What’s scary about this message is that in Toxic Oil Gillespie presents a ton of evidence to show that there is no evidence to conclusively support the aforementioned theory but the consumption of too much vegetable oil could actually be increasing our cholesterol and making heart disease worse. It doesn’t seem that unrealistic when the statistics show heart disease is Australia’s number one killer.  What distresses me is that nutritional experts and health authorities are still pushing the theory that seed oil is good for us and prevents heart disease, just check out the Australian Heart Foundation page on ‘healthy fats‘.

I feel a ‘Cowspiracy moment coming on with the vegetable oil industry – no one in power is talking about it because seed oil (canola, soy, sunflower) makes Australia, and the world, so much money.

Here are some fast facts taken from Toxic Oil about vegetable oil that might make you think twice about this seemingly harmless ingredient…

  • Humans did not consume this type of oil until about 100 years ago. Our bodies are not designed to process this type of oil in the large quantities that we are consuming today.
  • There is a complete lack of evidence to suggest that saturated fat increases cholesterol and therefore heart disease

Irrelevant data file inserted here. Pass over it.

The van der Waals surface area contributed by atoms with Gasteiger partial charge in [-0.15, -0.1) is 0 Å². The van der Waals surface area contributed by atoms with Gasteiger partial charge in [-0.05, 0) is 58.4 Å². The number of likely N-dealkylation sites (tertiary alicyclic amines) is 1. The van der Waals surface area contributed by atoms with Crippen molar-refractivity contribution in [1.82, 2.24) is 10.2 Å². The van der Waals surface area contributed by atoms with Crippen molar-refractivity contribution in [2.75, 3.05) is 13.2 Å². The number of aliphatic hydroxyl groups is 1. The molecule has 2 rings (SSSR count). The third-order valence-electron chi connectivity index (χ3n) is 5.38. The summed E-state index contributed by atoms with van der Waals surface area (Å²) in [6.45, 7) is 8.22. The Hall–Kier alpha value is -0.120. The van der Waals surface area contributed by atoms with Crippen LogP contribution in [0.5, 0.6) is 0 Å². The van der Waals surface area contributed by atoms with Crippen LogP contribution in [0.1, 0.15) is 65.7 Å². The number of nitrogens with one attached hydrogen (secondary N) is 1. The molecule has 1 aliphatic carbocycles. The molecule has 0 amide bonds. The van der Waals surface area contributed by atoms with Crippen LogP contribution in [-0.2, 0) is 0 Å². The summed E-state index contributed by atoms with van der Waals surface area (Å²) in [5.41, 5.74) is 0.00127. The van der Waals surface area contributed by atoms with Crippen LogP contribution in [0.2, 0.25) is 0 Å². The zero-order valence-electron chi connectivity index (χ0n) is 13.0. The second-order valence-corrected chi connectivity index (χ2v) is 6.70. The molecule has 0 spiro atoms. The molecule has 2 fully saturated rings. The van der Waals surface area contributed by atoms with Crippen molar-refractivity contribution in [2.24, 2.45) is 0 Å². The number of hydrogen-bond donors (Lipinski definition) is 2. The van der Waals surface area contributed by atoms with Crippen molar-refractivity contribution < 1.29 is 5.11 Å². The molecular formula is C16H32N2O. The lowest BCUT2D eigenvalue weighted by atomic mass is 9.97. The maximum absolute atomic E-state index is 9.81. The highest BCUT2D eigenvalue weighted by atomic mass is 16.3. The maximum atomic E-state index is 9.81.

• Vegetable oils (polyunsaturated fats) contain very large amounts of omega-6. Omega 6 is needed in the body and should be balanced with Omega 3 in the ratio, 4:1, but with all the vegetable oil in our food it’s now 16:1. This throws everything off balance and can change the composition of our body’s cells, causing inflammation and has been linked to things like macular degeneration, life-threatening allergies like anaphylaxis, cancer and you guessed it heart disease. You can read more about balancing your omega 6 and omega 3 ratio here
  • Heart disease is the biggest killer in the world and has steadily increased in the past 100 years. Of course there are multiple factors at play here but the high consumption of polyunsaturated fat and sugar coupled with a more sedentary lifestyle are major factors
  • Vegetable oils claiming to lower cholesterol may actually increase it
  • It is not a legal requirement on food labelling laws in Australia to show consumers how much polyunsaturated fat is in a product. But it is a legal requirement to show much saturated fat is in the product.
  • Polyunsaturated fat is also high in things that I love, like peanut butter, sesame oil, tahini and walnuts. This doesn’t mean you can’t eat these things but you should keep the portion size in check.
  • According to Gillespie we should be consuming between 3 – 6g polyunsaturated fat per day. To put it into perspective, 100g of Vita- Weat Grains Snacks original have 5g* of polyunsaturated fat a Crispy Chicken Burger from Macca’s has 10g* of polyunsaturated fat, 1 tablespoon (25g) of Flora Pro-Active Original Margarine has 6.9g of polyunsaturated fat